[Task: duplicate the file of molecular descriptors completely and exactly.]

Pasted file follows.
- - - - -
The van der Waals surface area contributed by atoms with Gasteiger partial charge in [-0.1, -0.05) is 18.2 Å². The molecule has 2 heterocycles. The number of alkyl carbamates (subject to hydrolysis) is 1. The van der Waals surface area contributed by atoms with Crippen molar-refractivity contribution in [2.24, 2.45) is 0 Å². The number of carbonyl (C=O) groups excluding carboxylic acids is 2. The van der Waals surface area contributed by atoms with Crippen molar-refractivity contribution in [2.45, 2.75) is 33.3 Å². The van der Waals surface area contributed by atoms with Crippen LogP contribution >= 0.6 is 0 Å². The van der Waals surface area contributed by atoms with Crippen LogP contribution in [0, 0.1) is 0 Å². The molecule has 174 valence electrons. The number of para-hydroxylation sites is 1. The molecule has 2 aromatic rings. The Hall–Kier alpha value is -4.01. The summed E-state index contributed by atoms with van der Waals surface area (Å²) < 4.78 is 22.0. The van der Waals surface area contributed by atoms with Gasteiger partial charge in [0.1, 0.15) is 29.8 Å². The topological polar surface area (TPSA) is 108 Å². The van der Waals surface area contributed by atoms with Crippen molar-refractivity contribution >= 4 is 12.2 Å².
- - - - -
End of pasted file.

The van der Waals surface area contributed by atoms with Gasteiger partial charge in [-0.1, -0.05) is 18.2 Å². The molecule has 2 heterocycles. The number of alkyl carbamates (subject to hydrolysis) is 1. The van der Waals surface area contributed by atoms with Crippen molar-refractivity contribution in [2.24, 2.45) is 0 Å². The number of carbonyl (C=O) groups excluding carboxylic acids is 2. The van der Waals surface area contributed by atoms with Crippen molar-refractivity contribution in [2.45, 2.75) is 33.3 Å². The van der Waals surface area contributed by atoms with Crippen LogP contribution >= 0.6 is 0 Å². The van der Waals surface area contributed by atoms with Crippen LogP contribution in [0, 0.1) is 0 Å². The molecule has 174 valence electrons. The number of para-hydroxylation sites is 1. The molecule has 2 aromatic rings. The Hall–Kier alpha value is -4.01. The summed E-state index contributed by atoms with van der Waals surface area (Å²) < 4.78 is 22.0. The van der Waals surface area contributed by atoms with Gasteiger partial charge in [0.1, 0.15) is 29.8 Å². The topological polar surface area (TPSA) is 108 Å². The van der Waals surface area contributed by atoms with Crippen molar-refractivity contribution >= 4 is 12.2 Å².